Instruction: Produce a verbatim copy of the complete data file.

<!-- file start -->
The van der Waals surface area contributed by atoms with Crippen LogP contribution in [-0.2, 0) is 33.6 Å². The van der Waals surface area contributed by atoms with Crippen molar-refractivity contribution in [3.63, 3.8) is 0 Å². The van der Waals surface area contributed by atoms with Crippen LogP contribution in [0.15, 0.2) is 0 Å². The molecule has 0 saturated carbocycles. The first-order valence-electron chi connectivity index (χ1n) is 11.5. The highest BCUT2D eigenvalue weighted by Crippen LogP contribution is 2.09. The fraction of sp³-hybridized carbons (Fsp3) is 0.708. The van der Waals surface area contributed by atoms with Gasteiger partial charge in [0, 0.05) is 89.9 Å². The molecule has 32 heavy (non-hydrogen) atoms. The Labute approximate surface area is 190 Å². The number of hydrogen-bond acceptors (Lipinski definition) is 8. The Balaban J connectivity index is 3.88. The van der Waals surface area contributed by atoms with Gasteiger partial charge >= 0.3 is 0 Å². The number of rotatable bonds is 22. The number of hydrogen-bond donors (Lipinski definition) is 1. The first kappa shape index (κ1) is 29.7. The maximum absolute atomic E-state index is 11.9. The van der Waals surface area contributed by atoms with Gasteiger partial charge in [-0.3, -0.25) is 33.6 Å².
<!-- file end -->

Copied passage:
The van der Waals surface area contributed by atoms with Crippen LogP contribution in [-0.2, 0) is 33.6 Å². The van der Waals surface area contributed by atoms with Crippen molar-refractivity contribution in [3.63, 3.8) is 0 Å². The van der Waals surface area contributed by atoms with Crippen LogP contribution in [0.15, 0.2) is 0 Å². The molecule has 0 saturated carbocycles. The first-order valence-electron chi connectivity index (χ1n) is 11.5. The highest BCUT2D eigenvalue weighted by Crippen LogP contribution is 2.09. The fraction of sp³-hybridized carbons (Fsp3) is 0.708. The van der Waals surface area contributed by atoms with Gasteiger partial charge in [0, 0.05) is 89.9 Å². The molecule has 32 heavy (non-hydrogen) atoms. The Labute approximate surface area is 190 Å². The number of hydrogen-bond acceptors (Lipinski definition) is 8. The Balaban J connectivity index is 3.88. The van der Waals surface area contributed by atoms with Gasteiger partial charge >= 0.3 is 0 Å². The number of rotatable bonds is 22. The number of hydrogen-bond donors (Lipinski definition) is 1. The first kappa shape index (κ1) is 29.7. The maximum absolute atomic E-state index is 11.9. The van der Waals surface area contributed by atoms with Gasteiger partial charge in [-0.3, -0.25) is 33.6 Å².